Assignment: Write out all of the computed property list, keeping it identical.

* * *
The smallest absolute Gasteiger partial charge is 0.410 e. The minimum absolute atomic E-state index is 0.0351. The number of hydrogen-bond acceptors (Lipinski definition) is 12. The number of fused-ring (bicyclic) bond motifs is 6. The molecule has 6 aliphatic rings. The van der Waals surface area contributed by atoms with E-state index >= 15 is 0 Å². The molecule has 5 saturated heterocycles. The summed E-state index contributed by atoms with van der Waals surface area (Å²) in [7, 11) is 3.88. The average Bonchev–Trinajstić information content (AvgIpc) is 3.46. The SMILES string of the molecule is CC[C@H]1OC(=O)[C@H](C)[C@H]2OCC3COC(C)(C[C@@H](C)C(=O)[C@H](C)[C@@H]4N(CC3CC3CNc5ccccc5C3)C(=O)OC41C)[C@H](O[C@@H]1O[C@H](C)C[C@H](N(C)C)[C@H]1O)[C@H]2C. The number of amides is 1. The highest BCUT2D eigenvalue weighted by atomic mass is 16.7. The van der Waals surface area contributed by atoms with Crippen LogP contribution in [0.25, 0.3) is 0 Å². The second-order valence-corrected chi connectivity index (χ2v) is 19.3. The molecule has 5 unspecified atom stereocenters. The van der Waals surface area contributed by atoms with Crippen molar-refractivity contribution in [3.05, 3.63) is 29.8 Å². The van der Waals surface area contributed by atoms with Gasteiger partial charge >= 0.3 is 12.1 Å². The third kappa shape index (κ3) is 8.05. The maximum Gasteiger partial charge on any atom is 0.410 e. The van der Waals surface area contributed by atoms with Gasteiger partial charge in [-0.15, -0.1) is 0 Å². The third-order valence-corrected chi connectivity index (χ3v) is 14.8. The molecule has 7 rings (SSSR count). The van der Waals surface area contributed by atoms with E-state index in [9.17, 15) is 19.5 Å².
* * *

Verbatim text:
The smallest absolute Gasteiger partial charge is 0.410 e. The minimum absolute atomic E-state index is 0.0351. The number of hydrogen-bond acceptors (Lipinski definition) is 12. The number of fused-ring (bicyclic) bond motifs is 6. The molecule has 6 aliphatic rings. The van der Waals surface area contributed by atoms with E-state index >= 15 is 0 Å². The molecule has 5 saturated heterocycles. The summed E-state index contributed by atoms with van der Waals surface area (Å²) in [7, 11) is 3.88. The average Bonchev–Trinajstić information content (AvgIpc) is 3.46. The SMILES string of the molecule is CC[C@H]1OC(=O)[C@H](C)[C@H]2OCC3COC(C)(C[C@@H](C)C(=O)[C@H](C)[C@@H]4N(CC3CC3CNc5ccccc5C3)C(=O)OC41C)[C@H](O[C@@H]1O[C@H](C)C[C@H](N(C)C)[C@H]1O)[C@H]2C. The number of amides is 1. The highest BCUT2D eigenvalue weighted by atomic mass is 16.7. The van der Waals surface area contributed by atoms with Crippen LogP contribution in [0.25, 0.3) is 0 Å². The second-order valence-corrected chi connectivity index (χ2v) is 19.3. The molecule has 5 unspecified atom stereocenters. The van der Waals surface area contributed by atoms with Crippen molar-refractivity contribution in [3.05, 3.63) is 29.8 Å². The van der Waals surface area contributed by atoms with Gasteiger partial charge >= 0.3 is 12.1 Å². The third kappa shape index (κ3) is 8.05. The maximum Gasteiger partial charge on any atom is 0.410 e. The van der Waals surface area contributed by atoms with Gasteiger partial charge in [-0.15, -0.1) is 0 Å². The third-order valence-corrected chi connectivity index (χ3v) is 14.8. The molecule has 7 rings (SSSR count). The van der Waals surface area contributed by atoms with E-state index in [9.17, 15) is 19.5 Å².